The following is a guest post by Tim Kenny. He creates awesome Accelerated Learning courses for Entrepreneurs. This weeks, his Find Your First Mentor program is being featured on GiveGetWin at over 70% off. Take it away, Tim…
The follow are 13 techniques I use to maintain useful, fulfilling relationships with all my mentors…
1. Use Voxer to Stay in Touch with Busy Mentors
If you have a busy mentor they may only have time to talk to you once or twice a month. Use Voxer to keep in touch more often and avoid a lot of the awkwardness and planning that come with scheduled phone calls. If you plan to set up a personal board of advisors or mastermind, Voxer has group chats as well. It’s a great way to do a mastermind without trying to get everyone to show up at one place and one time.
2. Use Shared Google Docs and/or Spreadsheets to Keep Track of Your Mentor’s Advice
A lot of people get intimidated by spreadsheets. You shouldn’t be. Spreadsheets allow you to organize a ton of information in ways you can’t with a normal Word document or shared Google Doc.
In fact, “Spreadsheet Fear” is a dead giveaway that you are an amateur entrepreneur because most people don’t start using spreadsheets until their old paper or Word document system starts to fail them. Basically, you only need to be comfortable using spreadsheets if you are working on big things which require handling lots of information. Having spreadsheet fear is like having an AOL email address, if you have it, at least don’t tell anyone.
3. Use Nudgemail to Keep Tabs on All Your Mentors' Emails
Keeping track of what emails you need to respond to or remember to check can be a big pain. Nudgemail is a free service that makes it easy to keep up with your email threads with many different people.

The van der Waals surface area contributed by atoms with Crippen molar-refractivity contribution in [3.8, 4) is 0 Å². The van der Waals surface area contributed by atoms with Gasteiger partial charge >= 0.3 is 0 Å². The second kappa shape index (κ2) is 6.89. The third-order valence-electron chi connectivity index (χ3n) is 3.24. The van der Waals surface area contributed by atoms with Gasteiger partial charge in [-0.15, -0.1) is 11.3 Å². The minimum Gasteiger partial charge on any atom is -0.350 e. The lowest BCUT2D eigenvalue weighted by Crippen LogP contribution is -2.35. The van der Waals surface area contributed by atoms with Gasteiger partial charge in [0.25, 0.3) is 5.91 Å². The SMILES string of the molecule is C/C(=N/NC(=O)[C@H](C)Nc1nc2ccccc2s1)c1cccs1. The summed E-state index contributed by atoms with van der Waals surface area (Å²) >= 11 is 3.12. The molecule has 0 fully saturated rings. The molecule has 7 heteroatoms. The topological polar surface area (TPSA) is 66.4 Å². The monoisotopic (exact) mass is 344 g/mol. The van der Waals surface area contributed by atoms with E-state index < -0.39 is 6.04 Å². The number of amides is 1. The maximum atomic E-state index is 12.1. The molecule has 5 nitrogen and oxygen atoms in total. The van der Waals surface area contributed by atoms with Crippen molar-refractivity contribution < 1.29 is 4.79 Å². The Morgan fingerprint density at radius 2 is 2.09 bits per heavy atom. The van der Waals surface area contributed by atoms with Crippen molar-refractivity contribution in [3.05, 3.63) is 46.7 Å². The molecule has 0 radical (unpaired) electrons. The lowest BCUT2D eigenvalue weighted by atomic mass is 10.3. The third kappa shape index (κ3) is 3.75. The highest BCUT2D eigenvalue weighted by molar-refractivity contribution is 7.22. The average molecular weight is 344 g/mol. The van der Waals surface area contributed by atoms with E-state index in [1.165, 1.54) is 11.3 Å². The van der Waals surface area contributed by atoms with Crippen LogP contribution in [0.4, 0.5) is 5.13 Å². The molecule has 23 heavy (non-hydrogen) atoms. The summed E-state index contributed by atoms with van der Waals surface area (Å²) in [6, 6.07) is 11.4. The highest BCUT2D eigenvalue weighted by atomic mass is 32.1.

If you add email@example.com to the BCC field when sending your mentor an email, you will get an email from Nudgemail in 2 weeks reminding you to recheck the email. This is handy if you batch your emails on a certain day and want to get a reminder if someone doesn’t respond to your email.
If you get an email on your phone and can’t handle it till later, forward the email firstname.lastname@example.org and you will get a reminder to respond to the email same time tomorrow. This is one advantage Nudgemail has over other email reminder services because only Nudgemail works inside your email app on your phone. Other services like Contactually require a separate app that you need to install on your phone.
Tip: If you want something even more simple, create two new labels in gmail: .ToReplyand .To Followup. The period before the label is important because it will cause these 2 labels to show up at the top of your labels menu so you can use it easily on your phone and don’t have to scroll through a bunch of other labels. Make it a habit to check on these labels on a certain day each week. My day for doing email checkup is Wednesday.
4. Use Contactually to Build and Maintain a Large Number of Advisors and Mentors
Contactually is a more feature rich version of Nudgemail that integrates with Gmail as a plugin for Firefox or Chrome and allows you to get reminders to contact people. It was designed for sales people who need to keep in touch with hundreds of people but you can use it to keep tabs on lots of people if you want to build a large network. If you have tons of contacts you can get daily reminders to catch up with people depending on what “bucket” you put that person in.
You have to manually put each of your contacts into a bucket (thought they make this fun by gamifying it, and then you can set how often you want to be reminded of people in each bucket (so you can get a reminder to contact advisors once every 2 months and mentors every 3 weeks). This tool costs $20 per month but is well worth it if you want to keep in touch with dozens or hundreds of people.